Washington: A top US lawmaker has alleged that China`s economic cyber espionage has grown exponentially in recent years, both in terms of its volume and the damage it is doing to America`s economic future.
Asserting that the United States today faces a significant and ongoing cyber security threat, Congressman Michael Rogers said, "the US faces a significant and ongoing cyber security threat today, one that presents grave issues of national and economic security."
"Sorry to say, China`s economic cyber espionage has not diminished since our last hearing. In fact, it has grown exponentially, both in terms of its volume and damage it is doing to our nation`s economic future," he alleged.
"The technological leadership and national security of the United States is at risk because some of our most innovative ideas and sensitive information are being brazenly stolen by these cyber-attacks," he added.
Rogers was speaking yesterday while chairing the Congressional hearing "Advanced Cyber Threats Facing Our Nation" of the House Select Committee on Intelligence.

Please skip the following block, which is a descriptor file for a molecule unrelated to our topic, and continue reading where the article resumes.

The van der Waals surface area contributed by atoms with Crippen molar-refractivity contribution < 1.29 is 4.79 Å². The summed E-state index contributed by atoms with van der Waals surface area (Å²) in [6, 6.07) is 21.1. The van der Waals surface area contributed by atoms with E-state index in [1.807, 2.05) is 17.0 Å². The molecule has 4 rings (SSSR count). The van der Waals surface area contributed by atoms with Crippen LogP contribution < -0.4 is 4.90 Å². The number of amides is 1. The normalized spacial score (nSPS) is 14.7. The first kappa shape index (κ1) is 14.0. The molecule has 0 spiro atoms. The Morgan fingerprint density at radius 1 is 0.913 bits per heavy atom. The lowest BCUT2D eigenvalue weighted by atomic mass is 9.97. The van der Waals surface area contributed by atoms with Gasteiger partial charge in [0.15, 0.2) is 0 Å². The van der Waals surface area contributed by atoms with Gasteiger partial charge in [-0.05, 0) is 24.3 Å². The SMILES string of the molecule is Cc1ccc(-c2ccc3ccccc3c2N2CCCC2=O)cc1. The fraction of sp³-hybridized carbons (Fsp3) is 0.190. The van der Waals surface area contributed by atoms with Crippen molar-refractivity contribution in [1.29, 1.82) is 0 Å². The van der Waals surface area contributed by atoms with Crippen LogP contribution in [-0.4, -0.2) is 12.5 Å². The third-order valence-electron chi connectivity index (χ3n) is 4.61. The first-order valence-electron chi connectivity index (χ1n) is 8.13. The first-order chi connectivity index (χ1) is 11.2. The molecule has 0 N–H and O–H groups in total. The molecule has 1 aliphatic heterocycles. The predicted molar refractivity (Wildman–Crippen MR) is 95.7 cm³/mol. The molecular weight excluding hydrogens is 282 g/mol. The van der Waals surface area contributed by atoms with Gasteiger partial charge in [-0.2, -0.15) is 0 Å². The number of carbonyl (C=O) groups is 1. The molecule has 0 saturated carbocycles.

"The Chinese intelligence services that conduct these attacks have little to fear because we have no practical deterrence in place today," Rogers said. "China`s economic cyber espionage is not only a threat that we face.
American financial institutions have been subjected to an intensifying campaign of distributed denial-of-service attacks on their networks over the last year. While these DDoS tactic isn`t new, the scale and speed with which it happened was unprecedented, and made the attacks very difficult to defend against," he said.
Kevin Mandia, CEO, Mandiant, which deals with advanced threat detection and response solutions and services, told lawmakers that majority of the cyber-attacks in the US originate from China. "The vast majority of the attacks we respond to have IP addresses that originate in China...," Mandiant said.
Destructive attacks appear to be coming from the Middle East now. But the landscape has been the first two, the China and Russia threat, for probably the last 10 to 15 years," Mandia said.
John Engler, the former three-term governor of Michigan, currently the president of The Business Roundtable, said that the cyber-security threats are constantly changing.
"Some actors just want to disrupt critical services, while others seek to steal sensitive government and corporate information. Not only does this represent a serious threat to individual privacy, it also seriously endangered our national and economic security," he said.